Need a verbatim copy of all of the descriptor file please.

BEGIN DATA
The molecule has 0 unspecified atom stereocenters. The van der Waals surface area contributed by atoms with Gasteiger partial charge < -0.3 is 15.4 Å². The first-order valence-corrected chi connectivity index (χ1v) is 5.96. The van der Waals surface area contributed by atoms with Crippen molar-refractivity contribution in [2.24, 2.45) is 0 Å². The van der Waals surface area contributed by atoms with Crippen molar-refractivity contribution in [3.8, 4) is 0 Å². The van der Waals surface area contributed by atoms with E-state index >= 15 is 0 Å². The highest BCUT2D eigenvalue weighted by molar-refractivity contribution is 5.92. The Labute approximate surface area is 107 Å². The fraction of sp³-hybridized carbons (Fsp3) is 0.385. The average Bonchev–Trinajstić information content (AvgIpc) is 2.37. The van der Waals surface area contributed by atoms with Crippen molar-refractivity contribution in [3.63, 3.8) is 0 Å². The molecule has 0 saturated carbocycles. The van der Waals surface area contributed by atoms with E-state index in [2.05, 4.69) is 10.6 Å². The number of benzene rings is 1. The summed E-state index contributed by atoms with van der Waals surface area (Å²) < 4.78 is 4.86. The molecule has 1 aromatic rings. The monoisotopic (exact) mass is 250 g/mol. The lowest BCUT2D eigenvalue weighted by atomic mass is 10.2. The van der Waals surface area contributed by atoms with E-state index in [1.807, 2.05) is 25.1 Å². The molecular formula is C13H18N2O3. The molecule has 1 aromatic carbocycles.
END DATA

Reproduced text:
The molecule has 0 unspecified atom stereocenters. The van der Waals surface area contributed by atoms with Gasteiger partial charge < -0.3 is 15.4 Å². The first-order valence-corrected chi connectivity index (χ1v) is 5.96. The van der Waals surface area contributed by atoms with Crippen molar-refractivity contribution in [2.24, 2.45) is 0 Å². The van der Waals surface area contributed by atoms with Crippen molar-refractivity contribution in [3.8, 4) is 0 Å². The van der Waals surface area contributed by atoms with E-state index >= 15 is 0 Å². The highest BCUT2D eigenvalue weighted by molar-refractivity contribution is 5.92. The Labute approximate surface area is 107 Å². The fraction of sp³-hybridized carbons (Fsp3) is 0.385. The average Bonchev–Trinajstić information content (AvgIpc) is 2.37. The van der Waals surface area contributed by atoms with Crippen molar-refractivity contribution in [3.63, 3.8) is 0 Å². The molecule has 0 saturated carbocycles. The van der Waals surface area contributed by atoms with E-state index in [2.05, 4.69) is 10.6 Å². The number of benzene rings is 1. The summed E-state index contributed by atoms with van der Waals surface area (Å²) < 4.78 is 4.86. The molecule has 1 aromatic rings. The monoisotopic (exact) mass is 250 g/mol. The lowest BCUT2D eigenvalue weighted by atomic mass is 10.2. The van der Waals surface area contributed by atoms with E-state index in [1.807, 2.05) is 25.1 Å². The molecular formula is C13H18N2O3. The molecule has 1 aromatic carbocycles.